Egypt and Turkey Conclude Talks On Regional Issues
Egypt’s Foreign Ministry announced the meetings as “exploratory discussions” that would focus on “the necessary steps that may lead towards the normalization of relations between the two countries, bilaterally and in the regional context.”
Egyptian President Abdel Fattah al-Sisi and his Turkish counterpart Recep Tayyip Erdogan have been sparring since the military’s 2013 ouster in Cairo of Islamist president Mohamed Morsi, personally backed by Erdogan.
Turkish President Recep Tayyip Erdogan said on March 12 that the two countries have had “intelligence, diplomatic and economic” contacts, adding that he hoped for “strong” ties between the two nations.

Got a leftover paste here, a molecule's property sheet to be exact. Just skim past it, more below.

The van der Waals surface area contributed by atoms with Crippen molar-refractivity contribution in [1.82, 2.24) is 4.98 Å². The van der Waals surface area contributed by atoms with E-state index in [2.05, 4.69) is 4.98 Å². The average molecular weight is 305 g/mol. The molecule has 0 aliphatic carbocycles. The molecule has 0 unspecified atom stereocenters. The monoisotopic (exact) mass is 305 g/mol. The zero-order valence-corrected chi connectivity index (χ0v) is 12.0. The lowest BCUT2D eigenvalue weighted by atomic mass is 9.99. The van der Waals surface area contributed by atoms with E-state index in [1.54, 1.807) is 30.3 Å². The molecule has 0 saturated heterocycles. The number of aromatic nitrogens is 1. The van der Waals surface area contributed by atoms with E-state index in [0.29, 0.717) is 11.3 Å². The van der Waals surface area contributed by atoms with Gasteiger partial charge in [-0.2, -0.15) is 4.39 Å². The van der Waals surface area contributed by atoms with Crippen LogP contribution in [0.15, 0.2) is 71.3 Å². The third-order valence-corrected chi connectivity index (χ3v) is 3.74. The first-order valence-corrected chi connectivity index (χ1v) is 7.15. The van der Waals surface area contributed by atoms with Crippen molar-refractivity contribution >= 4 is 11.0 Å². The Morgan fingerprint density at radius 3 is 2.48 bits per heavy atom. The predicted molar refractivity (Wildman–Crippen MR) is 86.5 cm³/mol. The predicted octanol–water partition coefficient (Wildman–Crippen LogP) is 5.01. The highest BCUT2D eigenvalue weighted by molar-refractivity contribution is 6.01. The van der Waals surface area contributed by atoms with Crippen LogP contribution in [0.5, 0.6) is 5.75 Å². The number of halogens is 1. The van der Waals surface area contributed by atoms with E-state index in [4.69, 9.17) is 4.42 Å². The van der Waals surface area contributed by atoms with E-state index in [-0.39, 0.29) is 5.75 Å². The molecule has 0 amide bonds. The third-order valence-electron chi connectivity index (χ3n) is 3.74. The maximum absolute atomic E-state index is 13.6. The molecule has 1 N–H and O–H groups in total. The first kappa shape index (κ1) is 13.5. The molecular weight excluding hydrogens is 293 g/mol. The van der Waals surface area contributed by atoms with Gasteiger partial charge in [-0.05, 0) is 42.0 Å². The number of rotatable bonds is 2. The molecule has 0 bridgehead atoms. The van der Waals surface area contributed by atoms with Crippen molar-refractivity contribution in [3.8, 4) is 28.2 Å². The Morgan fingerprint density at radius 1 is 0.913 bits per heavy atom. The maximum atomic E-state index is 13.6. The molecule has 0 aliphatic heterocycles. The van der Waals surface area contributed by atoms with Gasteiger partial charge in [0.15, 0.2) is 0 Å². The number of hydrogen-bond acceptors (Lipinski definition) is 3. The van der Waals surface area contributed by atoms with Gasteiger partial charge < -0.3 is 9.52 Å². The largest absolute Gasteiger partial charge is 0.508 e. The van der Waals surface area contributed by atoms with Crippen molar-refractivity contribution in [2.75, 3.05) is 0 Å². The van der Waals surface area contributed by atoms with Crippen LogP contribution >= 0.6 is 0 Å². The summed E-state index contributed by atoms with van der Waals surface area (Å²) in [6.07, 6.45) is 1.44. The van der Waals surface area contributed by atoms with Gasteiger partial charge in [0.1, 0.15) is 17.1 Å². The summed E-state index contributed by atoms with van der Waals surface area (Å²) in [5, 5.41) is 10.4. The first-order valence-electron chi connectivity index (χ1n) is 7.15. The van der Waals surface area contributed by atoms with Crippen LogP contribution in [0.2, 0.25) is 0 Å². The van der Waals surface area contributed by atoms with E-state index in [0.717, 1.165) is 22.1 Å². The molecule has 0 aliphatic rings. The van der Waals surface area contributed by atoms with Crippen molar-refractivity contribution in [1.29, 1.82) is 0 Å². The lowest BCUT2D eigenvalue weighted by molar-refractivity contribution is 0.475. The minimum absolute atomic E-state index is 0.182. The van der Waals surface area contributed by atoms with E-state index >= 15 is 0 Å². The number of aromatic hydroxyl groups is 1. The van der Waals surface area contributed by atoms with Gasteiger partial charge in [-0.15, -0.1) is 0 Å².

Turkish Trade Minister Mehmet Mus said earlier this week that Ankara also wants to boost economic and trade ties with Cairo, which remains Turkey’s biggest African trade partner, with a $4.86-billion-vlue trade last year.
The two nations back opposing sides in Libya. Egypt, Greece and some other European countries were angered by a 2019 Turkish deal with Libyan officials aiming to boost Turkish maritime rights and influence in the eastern Mediterranean.
Egypt and Greece responded by signing a separate deal to delineate their maritime boundaries, that Ankara rejected.